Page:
The World Bank has cut economic growth for South Africa to below 1% for 2020 due to electricity supply concerns, among other things. The bank now forecasts the country’s growth at 0.9%.
In its Global Economic Prospects report, the bank cited electricity supply and infrastructure constraints as impediments to domestic growth.
The bank’s revision comes as Eskom resumes rolling blackouts earlier than expected. Eskom says load shedding will continue until 6 o’clock on Friday morning.
The embattled power utility has continued with Stage 2 load shedding due to additional breakdowns at substations.
In a statement Eskom says its reserves are also low and unable to meet demand. Eskom Spokesperson Dikatso Mothae explains, “We lost additional generations capacity overnight with break downs of over 14 000 Megawatts. We previously said that in order to avoid load shedding that we need to contain those unplanned outages or break downs to below 9 500. We had to use our emergency reserves overnight. So currently, we have depleted those to meet the demand for electricity during the day. And as a result, we have to load-shed throughout the day until tomorrow.”
Chief Economist at Efficient Group, Dawie Roodt says other key financial institutions like the Reserve Bank and National Treasury are also expected to give a downward revision of growth in 2020.
“Well, I’m afraid I’m going to have to agree with the World Bank. Their expectations of economic growth of less than 1% are in line with my own expectations and it’s quite likely that we’re going to see economic growth – well below 1% for 2020, because of electricity. But because of some other constraints as well that will lead to a further increase in unemployment and poverty in 2020. And I’m afraid 2021 is likely to see a similar kind of situation.”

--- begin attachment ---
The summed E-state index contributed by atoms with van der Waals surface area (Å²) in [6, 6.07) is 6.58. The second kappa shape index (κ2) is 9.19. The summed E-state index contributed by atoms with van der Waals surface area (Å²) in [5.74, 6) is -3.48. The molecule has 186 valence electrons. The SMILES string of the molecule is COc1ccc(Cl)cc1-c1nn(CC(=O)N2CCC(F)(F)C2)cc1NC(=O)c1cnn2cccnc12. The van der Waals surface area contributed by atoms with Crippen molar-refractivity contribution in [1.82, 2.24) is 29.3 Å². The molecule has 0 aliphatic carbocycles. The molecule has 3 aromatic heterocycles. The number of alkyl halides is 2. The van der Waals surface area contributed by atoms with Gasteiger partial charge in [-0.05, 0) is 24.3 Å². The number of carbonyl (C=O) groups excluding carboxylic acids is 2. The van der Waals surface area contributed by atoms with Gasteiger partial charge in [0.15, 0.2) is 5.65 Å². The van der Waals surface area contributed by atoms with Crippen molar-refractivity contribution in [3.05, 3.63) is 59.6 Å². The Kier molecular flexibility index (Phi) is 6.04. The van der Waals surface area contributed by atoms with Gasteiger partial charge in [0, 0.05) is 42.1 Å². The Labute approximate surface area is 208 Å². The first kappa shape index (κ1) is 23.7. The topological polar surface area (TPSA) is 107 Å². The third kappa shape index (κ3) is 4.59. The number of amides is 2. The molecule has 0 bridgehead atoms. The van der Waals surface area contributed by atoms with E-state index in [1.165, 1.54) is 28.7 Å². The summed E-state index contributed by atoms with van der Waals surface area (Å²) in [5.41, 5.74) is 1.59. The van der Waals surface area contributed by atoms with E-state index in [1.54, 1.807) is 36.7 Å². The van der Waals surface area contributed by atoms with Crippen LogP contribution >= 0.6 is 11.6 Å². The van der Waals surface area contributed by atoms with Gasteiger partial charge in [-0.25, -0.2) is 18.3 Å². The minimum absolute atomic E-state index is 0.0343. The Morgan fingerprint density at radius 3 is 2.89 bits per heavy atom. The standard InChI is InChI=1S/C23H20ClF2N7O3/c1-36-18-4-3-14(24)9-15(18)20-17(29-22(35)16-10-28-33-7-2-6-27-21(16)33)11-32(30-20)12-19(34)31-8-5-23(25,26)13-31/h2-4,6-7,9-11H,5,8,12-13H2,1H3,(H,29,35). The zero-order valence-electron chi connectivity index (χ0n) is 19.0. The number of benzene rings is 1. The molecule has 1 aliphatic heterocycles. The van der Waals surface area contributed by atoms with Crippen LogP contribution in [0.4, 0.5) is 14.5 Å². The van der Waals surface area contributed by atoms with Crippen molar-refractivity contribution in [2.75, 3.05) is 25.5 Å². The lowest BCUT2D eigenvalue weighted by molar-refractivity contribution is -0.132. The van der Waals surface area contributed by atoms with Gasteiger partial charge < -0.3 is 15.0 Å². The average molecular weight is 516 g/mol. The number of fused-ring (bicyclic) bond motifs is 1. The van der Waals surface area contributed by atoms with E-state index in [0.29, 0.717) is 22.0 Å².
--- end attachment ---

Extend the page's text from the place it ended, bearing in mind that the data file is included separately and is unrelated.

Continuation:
Chief Economist at the Centre of Risk Analysis, Ian Cruikshanks says the electricity challenges could see the South African economy falling into a recession this year.
Cruikshanks says the World Bank’s downward growth forecast could be an overestimation.
“I think that 0.9% is still too high, as you know we had power failures here at the SABC. It’s going to be everywhere at commerce, at the industry at agriculture. All of these areas will be finding that without power no activity. You have no new revenue creation, no new job creation. Now tell me is that a growth forecast? No. So I think the risk is that we could be going through a deeper recession if we don’t get the electricity supply fixed immediately.”
The World Bank sees GDP growth averaging 1.4% in 2021-22 financial year if President Cyril Ramaphosa’s administration is able to ramp up structural reforms and address policy uncertainty, and if there’s a recovery in public and private sector investment.
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